1. The Farmer Pipeline

This step will get you up and running by incorporate something quickly and easily into the Farmer pipeline that emits a valid Azure Container Registry.

Step 1.1: Prototype and test using an fsx file

Technically this step is not necessary but it is the quickest way to get a working deployment from which you can iterate upon.

Start by looking at this sample and identifying the section of JSON that relates to the resource we want - in our case, the Microsoft.ContainerRegistry/registries resource.

The use of #r "nuget:..." syntax can be enabled by going to Settings > F# > Fsi Extra Parameters and adding --langversion:preview to the FSharp.fsiExtraParameters list (.NET 5 only)

If you are not using .NET 5, manually build Farmer and reference the dll manually - see the samples folder for examples.

// container-registry-prototype.fsx
#r "nuget: farmer"
#r "nuget: Newtonsoft.Json"

open Farmer
open Farmer.CoreTypes

// A function called "registries" that takes in a name, sku and boolean flag for whether to enable the admin user.
let registries name sku adminUserEnabled =
    sprintf """{
        "name": "%s",
        "type": "Microsoft.ContainerRegistry/registries",
        "apiVersion": "2019-05-01",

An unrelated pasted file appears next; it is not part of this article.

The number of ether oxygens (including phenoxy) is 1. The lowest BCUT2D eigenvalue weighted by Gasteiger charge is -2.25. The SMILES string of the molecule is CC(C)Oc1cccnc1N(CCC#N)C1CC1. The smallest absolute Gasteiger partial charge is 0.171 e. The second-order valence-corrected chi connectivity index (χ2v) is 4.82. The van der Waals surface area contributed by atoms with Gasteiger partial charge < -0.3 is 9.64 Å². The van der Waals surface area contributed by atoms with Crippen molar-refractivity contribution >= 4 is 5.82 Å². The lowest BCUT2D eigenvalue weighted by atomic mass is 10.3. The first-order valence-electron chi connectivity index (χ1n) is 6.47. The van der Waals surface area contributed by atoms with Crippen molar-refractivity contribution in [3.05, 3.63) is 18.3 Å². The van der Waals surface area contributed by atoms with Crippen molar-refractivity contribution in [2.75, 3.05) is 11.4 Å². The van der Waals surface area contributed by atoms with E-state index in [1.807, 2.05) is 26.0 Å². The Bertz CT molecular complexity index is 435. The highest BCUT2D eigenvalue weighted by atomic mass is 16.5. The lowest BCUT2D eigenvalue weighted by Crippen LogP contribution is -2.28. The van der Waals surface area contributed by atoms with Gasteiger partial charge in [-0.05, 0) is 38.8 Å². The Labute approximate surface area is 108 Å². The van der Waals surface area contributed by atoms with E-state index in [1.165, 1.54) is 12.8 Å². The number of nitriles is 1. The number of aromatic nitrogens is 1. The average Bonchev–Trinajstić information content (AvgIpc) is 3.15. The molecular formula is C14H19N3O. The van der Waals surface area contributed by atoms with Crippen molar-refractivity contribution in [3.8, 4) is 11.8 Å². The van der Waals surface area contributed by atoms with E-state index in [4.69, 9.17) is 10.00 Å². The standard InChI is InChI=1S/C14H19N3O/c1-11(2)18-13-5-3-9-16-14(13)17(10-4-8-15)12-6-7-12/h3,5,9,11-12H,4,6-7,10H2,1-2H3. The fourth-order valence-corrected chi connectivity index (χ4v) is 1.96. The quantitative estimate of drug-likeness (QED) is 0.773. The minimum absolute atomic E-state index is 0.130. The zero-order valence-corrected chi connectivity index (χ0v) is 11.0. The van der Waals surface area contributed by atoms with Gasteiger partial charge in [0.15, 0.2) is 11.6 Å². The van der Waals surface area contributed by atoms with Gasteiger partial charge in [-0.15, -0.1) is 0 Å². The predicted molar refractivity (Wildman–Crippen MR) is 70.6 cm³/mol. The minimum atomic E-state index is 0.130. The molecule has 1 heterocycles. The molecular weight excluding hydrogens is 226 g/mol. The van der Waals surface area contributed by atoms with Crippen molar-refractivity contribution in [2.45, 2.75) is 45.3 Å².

"location": "westeurope",
        "tags": { },
        "sku": { "name": "%s" },
        "properties": { "adminUserEnabled": %b }
    }""" name sku adminUserEnabled
    |> Resource.ofJson

let deployment = arm {
    location Location.NorthEurope
    add_resource (registries "my-registry" "Basic" true)

|> Writer.quickWrite "test-output"

// or push out for real to Azure!

// deployment
// |> Deploy.execute "FarmerTest" Deploy.NoParameters
// |> printfn "%A"

Observe how we’ve pasted a minimal section of JSON and then tried to extract some of the candidates for parameterisation - in our case name, sku and adminUserEnabled, and how we’ve used the Resource.ofJson function to create an IArmResource for us to quickly allow us “into” the Farmer pipeline.

Test out the JSON model you created and make sure it creates the resources in Azure you would expect. You can deploy with execute or you can use whatIf to see what the expected state would be.

Step 1.2: Convert from JSON to an F# anonymous record

For simple ARM resources, raw JSON may suffice, but normally you’ll want a little more control in order to programmatically choose whether to add / remove fields etc. during the export phase. The best way to do this is to replace the raw string export with an anonymous record:

let registries name sku adminUserEnabled =
    {| name = name
       ``type`` = "Microsoft.ContainerRegistry/registries"
       apiVersion = "2019-05-01"
       location = "westeurope"
       tags = {| |}
       sku = {| name = sku |}
       properties = {| adminUserEnabled = adminUserEnabled |}
    |> Resource.ofObj

Notice how the structure is the same, but is now implemented directly in F#.